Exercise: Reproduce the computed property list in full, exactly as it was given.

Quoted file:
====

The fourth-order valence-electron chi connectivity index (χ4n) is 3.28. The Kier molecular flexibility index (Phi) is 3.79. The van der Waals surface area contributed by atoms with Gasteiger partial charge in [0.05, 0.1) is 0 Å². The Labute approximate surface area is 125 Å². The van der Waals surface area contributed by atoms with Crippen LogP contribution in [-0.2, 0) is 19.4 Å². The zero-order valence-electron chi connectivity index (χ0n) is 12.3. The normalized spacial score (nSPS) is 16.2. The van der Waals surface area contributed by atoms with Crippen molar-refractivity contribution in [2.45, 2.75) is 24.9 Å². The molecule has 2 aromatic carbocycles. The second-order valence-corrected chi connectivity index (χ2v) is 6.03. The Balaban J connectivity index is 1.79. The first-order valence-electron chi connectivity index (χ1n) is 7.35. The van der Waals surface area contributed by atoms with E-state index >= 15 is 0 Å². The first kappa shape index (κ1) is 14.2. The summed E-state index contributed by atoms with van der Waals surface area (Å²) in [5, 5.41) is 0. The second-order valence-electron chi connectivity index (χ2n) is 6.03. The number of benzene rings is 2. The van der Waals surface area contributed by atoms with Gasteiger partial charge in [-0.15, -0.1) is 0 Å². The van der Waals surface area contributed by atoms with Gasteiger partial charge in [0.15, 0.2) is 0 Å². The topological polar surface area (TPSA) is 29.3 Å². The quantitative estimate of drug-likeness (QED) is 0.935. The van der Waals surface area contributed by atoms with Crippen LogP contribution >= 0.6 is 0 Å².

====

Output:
The fourth-order valence-electron chi connectivity index (χ4n) is 3.28. The Kier molecular flexibility index (Phi) is 3.79. The van der Waals surface area contributed by atoms with Gasteiger partial charge in [0.05, 0.1) is 0 Å². The Labute approximate surface area is 125 Å². The van der Waals surface area contributed by atoms with Crippen LogP contribution in [-0.2, 0) is 19.4 Å². The zero-order valence-electron chi connectivity index (χ0n) is 12.3. The normalized spacial score (nSPS) is 16.2. The van der Waals surface area contributed by atoms with Crippen molar-refractivity contribution in [2.45, 2.75) is 24.9 Å². The molecule has 2 aromatic carbocycles. The second-order valence-corrected chi connectivity index (χ2v) is 6.03. The Balaban J connectivity index is 1.79. The first-order valence-electron chi connectivity index (χ1n) is 7.35. The van der Waals surface area contributed by atoms with E-state index >= 15 is 0 Å². The first kappa shape index (κ1) is 14.2. The summed E-state index contributed by atoms with van der Waals surface area (Å²) in [5, 5.41) is 0. The second-order valence-electron chi connectivity index (χ2n) is 6.03. The number of benzene rings is 2. The van der Waals surface area contributed by atoms with Gasteiger partial charge in [-0.15, -0.1) is 0 Å². The van der Waals surface area contributed by atoms with Gasteiger partial charge in [0.15, 0.2) is 0 Å². The topological polar surface area (TPSA) is 29.3 Å². The quantitative estimate of drug-likeness (QED) is 0.935. The van der Waals surface area contributed by atoms with Crippen LogP contribution >= 0.6 is 0 Å².